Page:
knock-outs

i have 1999 chevy silverado w/6.0 liter 4X4. i am told buy the local dealership that in order to do an alignment on the truck they may have to
remove the knock-outs which greatly increases the price. is there any way for me to tell if my truck still has the knock-outs or am i at the mercy of the dealership. i have heard that the new body style trucks don't have them but i don't know if this is true. any help would be appreciated.
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My 1996 had knockouts. Since it was the first I had ever heard of this I was at the mercy of the dealer. I bought the truck in 02. When I brought it back for an alignment at the dealer I bought it from...(I figured what the heck...they were cheaper than Firestone...) they "supposedly" were never removed. Due to having to drop the truck off at my lunch hour, I was unable to get in there and look/learn myself what these things were/are.
Get in there, find out and look for yourself. I should have, and still to this day do not know what the knockouts are and if they were there of if I got took.
a $35.99 alignment turned into a $169 job.
Eightupman

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Eightupman wrote:

Frame knock outs (partially upset frame metal) are used to usually
adjust 'extreme' front suspension caster, Or combined caster camber...
Upper control arm 'shims' are the first line of adjustment...
Both the shims & oval knockout pattern are located at the Upper
Front Control Arm Bolt Locations ( Two bolts per side)... under splash guard..
The upper control knock out surfaces (If used), can lay
either flat with the Ground, but are usually above a vertical
Spring dome bracket, on the UCA Bracket at the Front Wheel Center Line...
In effect... each Frame when assembled has 2 holes
pierced for the Upper Control Arm bolts (per side)... The piercing
operation also may upset the oval knock out metal to allow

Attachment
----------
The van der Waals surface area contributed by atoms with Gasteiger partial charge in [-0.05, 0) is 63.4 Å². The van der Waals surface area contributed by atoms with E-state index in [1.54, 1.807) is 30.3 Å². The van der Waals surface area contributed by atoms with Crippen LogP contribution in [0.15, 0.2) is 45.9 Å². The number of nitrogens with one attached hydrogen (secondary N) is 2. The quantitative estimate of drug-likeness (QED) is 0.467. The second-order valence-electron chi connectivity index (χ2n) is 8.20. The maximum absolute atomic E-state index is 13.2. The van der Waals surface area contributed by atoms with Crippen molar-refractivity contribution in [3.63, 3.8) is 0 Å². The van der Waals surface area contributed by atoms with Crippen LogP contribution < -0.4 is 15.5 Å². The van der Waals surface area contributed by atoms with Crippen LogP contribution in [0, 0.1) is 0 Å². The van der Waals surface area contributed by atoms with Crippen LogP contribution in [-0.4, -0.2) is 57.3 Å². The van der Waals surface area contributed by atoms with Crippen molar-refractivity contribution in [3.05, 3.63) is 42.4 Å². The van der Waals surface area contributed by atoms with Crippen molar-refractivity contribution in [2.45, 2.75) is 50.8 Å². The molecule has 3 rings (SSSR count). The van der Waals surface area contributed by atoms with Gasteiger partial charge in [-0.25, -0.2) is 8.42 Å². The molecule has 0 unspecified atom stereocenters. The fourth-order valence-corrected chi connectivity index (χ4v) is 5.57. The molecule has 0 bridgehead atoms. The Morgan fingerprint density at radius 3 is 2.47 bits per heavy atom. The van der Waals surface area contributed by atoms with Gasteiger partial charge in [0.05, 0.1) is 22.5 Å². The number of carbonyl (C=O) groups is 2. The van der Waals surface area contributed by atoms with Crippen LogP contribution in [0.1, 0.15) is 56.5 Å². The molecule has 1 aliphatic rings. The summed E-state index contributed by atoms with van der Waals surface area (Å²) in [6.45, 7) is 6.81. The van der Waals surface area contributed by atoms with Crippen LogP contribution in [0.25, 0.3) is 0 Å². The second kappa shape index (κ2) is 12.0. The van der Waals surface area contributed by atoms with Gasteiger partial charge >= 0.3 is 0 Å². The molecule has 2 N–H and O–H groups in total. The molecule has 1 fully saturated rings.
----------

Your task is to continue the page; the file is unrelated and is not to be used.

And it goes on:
for Addition Front Suspension bolt adjustment distance, beyond the use of shims.
The whole Upper Control arm can be slid via the knock out slots for major
re-alignment circumstances.. THere are 2 knock out slots per side....
Using a Knock out... Trades a small adjustment hole for a slotted hole..
where the bolt hole lays in the middle of the knock out (upset metal) slot.
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Thanks! I guess I should have asked this question a while ago. I'll get out there and take a look at this stuff tomorrow.

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The newer Chevy's are EASY. They have a plastic piece that you just pop right out and then you can do your adjustments. It's great. The older trucks like yours is different. Basically if you look at your Upper Control Arm Bolts, where it's mounted to the Frame, this is where the Adjustment it made. From the Factory it just has a hole for the bolt. You can't move the control Arm in or out on the front and back of the control arm. Usually there will already be Cam Bolts in place from the Factory, but it's not slotted. Usually if the Cam bolt Washer that's Offset its either straight up or straight down then it's never been screwed with so more then likely hasn't been slotted out.
Have you owned the truck since it was new? Have you ever had it aligned before and if so had it been slotted before? It's a 1 time thing. Once it's been slotted, any time after it can be aligned and you wouldn't have to worry about it, unless you only do 1 side of the truck.
Normally the person doing the Alignment would just make the Adjustments and then that would be it. In your case, the Upper Control arm bolts will have to be Removed, the control arm will be moved out of the Way, and then the Holes will have to be Slotted out, then everything put back together, Re-Measure everything, and then make the Adjustments. This is Extra work and time. So of course it's going to cost more. At least you can adjust your truck. A lot of cars and trucks out there you can only do a Toe set. No Camber or Caster Adjustments possible. Or you have to do some really funky things to get a cars Alignment right. Possibly go with Aftermarket Hardware to get it in Alignment. You can really get into some big bucks.
You can always just have them do a Toe set and then you get out of there cheaper. It depends on where your Camber and Caster readings are at. If you don't have a pull, and it's not going to cause your tires to screw up, a Toe set may be fine. All I can say is, when I have to do one of these trucks, I always hope it's a 4x4 and not a 2 wheel drive. A 4x4 is easier to do. The control arms bolt to the outside of the frame. On a 2 wheel drive they are on the TOP of the frame. It's easier to Slot out and Adjust on a 4x4.

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